In the 1923, a child was born in northwestern Iran who would a few decades later become, for his scientific efforts and profound writings, one of the greatest thinkers of his time. His name was Muhammad Taqi Ja’fari.
Though born in a family who were by no means rich – which created many problems inhibiting his progress in education and academic endeavors – he persisted, and it was his tireless persistence and stamina that turned him into one of the richest men of the East in knowledge and mysticism. He soon accumulated a huge treasure of knowledge full of original, basic, innovative thoughts.
Muhammad Taqi Ja’fari never studied at any university; yet, his ingenious, delicate mental endeavors lead to the creation of invaluable amounts of knowledge, particularly in fields such as philosophy, anthropology, ideology and analyzing modern truths.
Ja’fari began his formal education at theological schools and seminaries, but his academic career mostly involves comprehensive viewpoints with the context of solving major ideological and philosophical dilemmas.
Searching for topics and posing fundamental questions was the most prominent aspect of Allamah Ja’fari's mentality; thus, he was constantly searching, excavating into new worlds few had stepped into – at least, the way he stepped into them.
His childhood was spent with his silent, boyish thoughts; his youth, however, involved studies mainly focusing on humanity and the universe. As time passed, these two issues became more and more important to him, though his peers did not think so.
His first book, The Relationship between Man and the Universe (The Change of Physical Mass in Man's Understanding from the Earliest Times up to the Twentieth Century), written in three volumes, showed how distinctive his way of thinking was; even though he was just a young man, he had begun a journey that he spent the rest of his life on – studying humanity, the universe and the facts that sacrifice the universe for man and man for himself.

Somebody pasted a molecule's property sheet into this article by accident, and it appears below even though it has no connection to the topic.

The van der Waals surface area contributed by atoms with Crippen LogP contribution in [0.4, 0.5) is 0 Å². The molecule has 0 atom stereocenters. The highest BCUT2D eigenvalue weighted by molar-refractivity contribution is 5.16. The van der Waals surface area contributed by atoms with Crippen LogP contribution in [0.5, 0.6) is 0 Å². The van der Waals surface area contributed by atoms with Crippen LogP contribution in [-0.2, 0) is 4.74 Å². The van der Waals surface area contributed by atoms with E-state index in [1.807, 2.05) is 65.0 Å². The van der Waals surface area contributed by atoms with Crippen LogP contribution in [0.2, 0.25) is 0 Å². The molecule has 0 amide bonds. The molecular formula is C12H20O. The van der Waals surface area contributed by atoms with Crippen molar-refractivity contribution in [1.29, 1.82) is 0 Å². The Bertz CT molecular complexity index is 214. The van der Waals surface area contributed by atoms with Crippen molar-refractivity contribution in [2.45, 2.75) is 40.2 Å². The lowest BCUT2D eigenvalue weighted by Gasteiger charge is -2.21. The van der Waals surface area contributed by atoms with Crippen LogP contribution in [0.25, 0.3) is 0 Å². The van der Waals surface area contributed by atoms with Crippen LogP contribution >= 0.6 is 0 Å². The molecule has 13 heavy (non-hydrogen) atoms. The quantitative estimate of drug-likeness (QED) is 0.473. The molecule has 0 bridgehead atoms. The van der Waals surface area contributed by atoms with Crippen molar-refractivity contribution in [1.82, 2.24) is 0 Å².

By considering things from a novel point of view, Muhammad Taqi Ja’fari tended to use historical issues with a new definition and for a new purpose. This made him be much more than a pure philosopher; other scholars paid attention to his thoughts on the basics of recognition and discovery and insights into science and philosophy.
Still, he never stopped at that, and tried open up a new road by using the latest findings in the humanities and also experimental sciences like physics and mathematics. In fact, his questions about the mystery of life and his stops at stations like how evolutions arises in culture, the secrets about education helped him swiftly pass through the narrow road of “what there is” and “what there should be,” and see life as an elevation.
That was when he reached a crucially fundamental domain called “intelligible life,” and then devoted all his capabilities into extracting a constructive truth out of obvious realities like culture, economics, science, history, philosophy, civilizations and technology that could save the world from falling into oblivion for the stormy hands of those who lack balanced thinking.
Since Ja’fari put a great deal of care into his work, and experienced and analyzed both Western and Eastern unsolved issues with incredible vigor and passion, and also probably due to his pioneer discoveries regarding issues where others failed, the second half of his lifetime had him change into an internationally renowned thinker.
Many Western scholars and thinkers from prominent universities all over the world visited him and held talks and discussions with him – over 100 major interviews, some of which have been published. Allamah Ja’fari and Bertrand Russell had correspondence with each other. Professor Rosenthal, Dr. Kenneth Alan Luther, Dr. Allal Al-fasi, Professor Gankowski, Professor Van Ess, Professor Koroda, Professor Muhammad Abdul-Salam, and many others were among those who came to Tehran to hold discussions with Allamah Ja’fari.
This book contains selections of but parts of the late Allamah's thoughts on some fundamental issues. It can be considered a way of thinking attempting to view truths from a new scope. Allamah Ja’fari's thoughts clearly show that he never confined himself to geographical boundaries; his main concern was mankind and the future – a future we cannot afford to neglect.
Those who knew him admit that he excelled at avoiding prejudiced or limited thoughts, and this book should also verify this fact – it is the cry of a thoughtful bird who sees the world as a garden to develop, fly and fly higher and higher in. He heeds us not to forget flying higher. Through his hundreds of comprehensive studies and analyses, he has told us that it is impossible to solve the mystery of life without making it face eternity.